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NATIONAL HARBOR, Md.-- Only 42 semifinalists will go before a nationally televised audience for the 86th Scripps National Spelling Bee Thursday after being winnowed from 281 regional winners Wednesday.
They include spellers from China and Italy, several who have made the semis in previous years, and three who had perfect scores on the preliminary computer-based spelling and vocabulary test that accounted for most of the points earned.
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Five-year repeaters Rachael Cundey of Evans, Ga., and Emily Keaton of Pikeville, Ky., are among those vying for the $30,000 first-place cash prize and trophy.
Arvind Mahankali of New York 13, competing for the fourth year after a third-place finish last year, and Vanya Shivashankar, 11, of Olathe, Kan., returning for a third year, are being talked about as real contenders.
Fourth-year repeater Grace Remmer of St. Augustine, Fla., got a perfect score on the written test this year, and Gokul Venkatachalam of Chesterfield, Mo., made the semis for the second time.
Katharine Wang from Beijing and Anuk Dayaprema of Vincenza, Italy, perhaps came farthest to compete in the Bee, which has announced tentative plans to expand internationally.
Bee organizers first announced 41 semifinalists about 5 p.m. Wednesday, but after a review of Tuesday's results they revised the number right at 7 p.m., just as spellers were about to take a second computer-based test, the first part of the semis.
Denver speller Himanvi Kopuri, 12, said she missed four questions on the preliminary written test and feared she wouldn't make the cut, but did.
"I was like, 'Oh, my God, I got four wrong ... I might not make it,'" she said after leaving the stage in fur boots and sporting a silver semifinalist's medallion, a new memento given by the Bee this year.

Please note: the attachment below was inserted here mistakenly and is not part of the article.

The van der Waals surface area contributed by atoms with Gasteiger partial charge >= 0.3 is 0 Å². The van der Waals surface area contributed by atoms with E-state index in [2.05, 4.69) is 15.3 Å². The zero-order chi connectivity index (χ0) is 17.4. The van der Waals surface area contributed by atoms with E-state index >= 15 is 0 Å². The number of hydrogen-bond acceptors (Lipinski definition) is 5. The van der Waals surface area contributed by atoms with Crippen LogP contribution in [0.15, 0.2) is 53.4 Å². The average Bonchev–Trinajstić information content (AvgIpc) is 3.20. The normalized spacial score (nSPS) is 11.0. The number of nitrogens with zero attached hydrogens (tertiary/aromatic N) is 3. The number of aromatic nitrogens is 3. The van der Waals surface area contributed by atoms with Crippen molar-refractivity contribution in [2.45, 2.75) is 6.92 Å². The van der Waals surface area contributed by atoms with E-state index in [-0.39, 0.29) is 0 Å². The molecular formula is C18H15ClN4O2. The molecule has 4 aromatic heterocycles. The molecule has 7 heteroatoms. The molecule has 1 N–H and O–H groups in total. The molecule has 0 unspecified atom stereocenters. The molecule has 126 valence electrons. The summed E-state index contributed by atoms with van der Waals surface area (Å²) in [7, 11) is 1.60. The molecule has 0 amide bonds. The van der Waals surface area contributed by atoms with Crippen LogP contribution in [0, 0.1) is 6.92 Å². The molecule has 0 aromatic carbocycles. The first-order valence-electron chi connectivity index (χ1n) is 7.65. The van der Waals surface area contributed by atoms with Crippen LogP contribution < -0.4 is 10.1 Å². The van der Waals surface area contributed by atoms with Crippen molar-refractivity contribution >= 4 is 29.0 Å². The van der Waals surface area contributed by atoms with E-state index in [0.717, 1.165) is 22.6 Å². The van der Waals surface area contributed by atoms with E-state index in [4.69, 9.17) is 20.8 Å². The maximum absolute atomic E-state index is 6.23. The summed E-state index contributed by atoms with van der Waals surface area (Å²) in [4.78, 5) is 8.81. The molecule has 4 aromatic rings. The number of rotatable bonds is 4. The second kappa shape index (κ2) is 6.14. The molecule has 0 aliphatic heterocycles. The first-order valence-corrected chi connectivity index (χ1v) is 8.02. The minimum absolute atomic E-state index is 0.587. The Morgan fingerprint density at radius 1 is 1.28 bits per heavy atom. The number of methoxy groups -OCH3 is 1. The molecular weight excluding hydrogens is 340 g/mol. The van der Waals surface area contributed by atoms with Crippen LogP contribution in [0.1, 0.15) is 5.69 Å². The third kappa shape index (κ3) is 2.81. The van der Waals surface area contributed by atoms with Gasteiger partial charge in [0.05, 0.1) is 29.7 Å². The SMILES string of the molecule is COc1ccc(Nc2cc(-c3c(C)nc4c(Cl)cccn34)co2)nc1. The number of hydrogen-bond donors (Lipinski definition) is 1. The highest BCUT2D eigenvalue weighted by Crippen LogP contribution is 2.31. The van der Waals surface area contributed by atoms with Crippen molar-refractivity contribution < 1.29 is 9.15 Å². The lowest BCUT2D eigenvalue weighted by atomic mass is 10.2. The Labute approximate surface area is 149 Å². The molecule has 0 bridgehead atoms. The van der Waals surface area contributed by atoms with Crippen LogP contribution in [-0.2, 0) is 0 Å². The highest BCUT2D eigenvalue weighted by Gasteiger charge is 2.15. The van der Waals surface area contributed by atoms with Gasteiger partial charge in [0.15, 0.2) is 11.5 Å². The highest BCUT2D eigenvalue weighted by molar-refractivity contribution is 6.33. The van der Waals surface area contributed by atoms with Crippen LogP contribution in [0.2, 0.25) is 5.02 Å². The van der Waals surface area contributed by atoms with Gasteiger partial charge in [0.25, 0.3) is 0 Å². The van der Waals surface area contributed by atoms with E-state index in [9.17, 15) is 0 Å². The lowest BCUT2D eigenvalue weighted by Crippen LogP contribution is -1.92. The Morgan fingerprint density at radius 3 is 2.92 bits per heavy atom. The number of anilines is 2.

Her mother, Jyosthna Boyapati, said Himanvi intentionally missed a word in last year's local spelling bee because she didn't feel prepared for the national limelight.
Elizabeth Dang of Cordova, Tenn., made it to the third round with the correct spelling of "boudoir," a bedroom, and with "emanant," meaning to flow outward, in her final appearance on stage.
"I was happy, but I was outside pacing," said Elizabeth's father, Paul Dang. "I paced when she was born, and I pace when she's in the Spelling Bee. I'm going to pace again when she gets married."
Elizabeth said she asked for the definition and other available information because "I didn't want to go too fast and slip up." She acknowledged another reason: it gave her more face time with the cameras.
Some of the spellers sought as much time in the limelight as possible, asking for languages of origin, parts of speech, and to have the word used in a sentence. Others jumped right in, spelling without prompts of any kind. Spellers knew "facetious," "commensurate" and "Fahrenheit" without aid, while others learned that a "croesus" is a word of Lydian origin for a very rich man, "fantoccini" are puppets on strings and a "rapscallion" is a scoundrel.
Unique, so far, among the publicity-seekers was 13-year-old Katie Danis' sung the spelling of her word. The Gastonia, N.C., seventh-grader belted out a musical "s-t-a-b-i-l-i-t-e-r," meaning a device for measuring stability.
Speller Iram Kingson, 14, of Williamstown, Ohio, got a real surprise when she was offered "realschule," a European secondary school not used to prepare students for university, because she'd gotten the same word two years ago. The Bee's executive director, Paige Kimble, said the 1,100 word list used in the preliminaries have been used in previous bees and said the repeated word was "completely coincidental." In any case, Iram nailed it.
Some words appeared to refer in some way to the process underway in the Gaylord National Resort and Convention Center's huge ballroom: repertoire (a well-rehearsed performance), ing�nue (a young actress), "temerarious" (rashly daring) but also beleaguer, poignant, narcissistic and hierarchy, crescendo and juggernaut.
AT A GLANCE:
What: Scripps National Spelling Bee semifinals and finals
Where: Gaylord National Resort and Convention Center, National Harbor, Md.
Who: Administered on a not-for-profit basis by The E.W. Scripps Co. of Cincinnati and local spelling bee sponsors in the United States, American Samoa, Guam, Puerto Rico, the U.S. Virgin Islands and Department of Defense Schools in Europe; also, the Bahamas, Canada, China, Ghana, Jamaica, Japan and South Korea.
Semifinals: Thursday, 2-5 p.m. EDT. Live on ESPN2.
Championship Finals: Thursday, 8-10 p.m. EDT. Live on ESPN.
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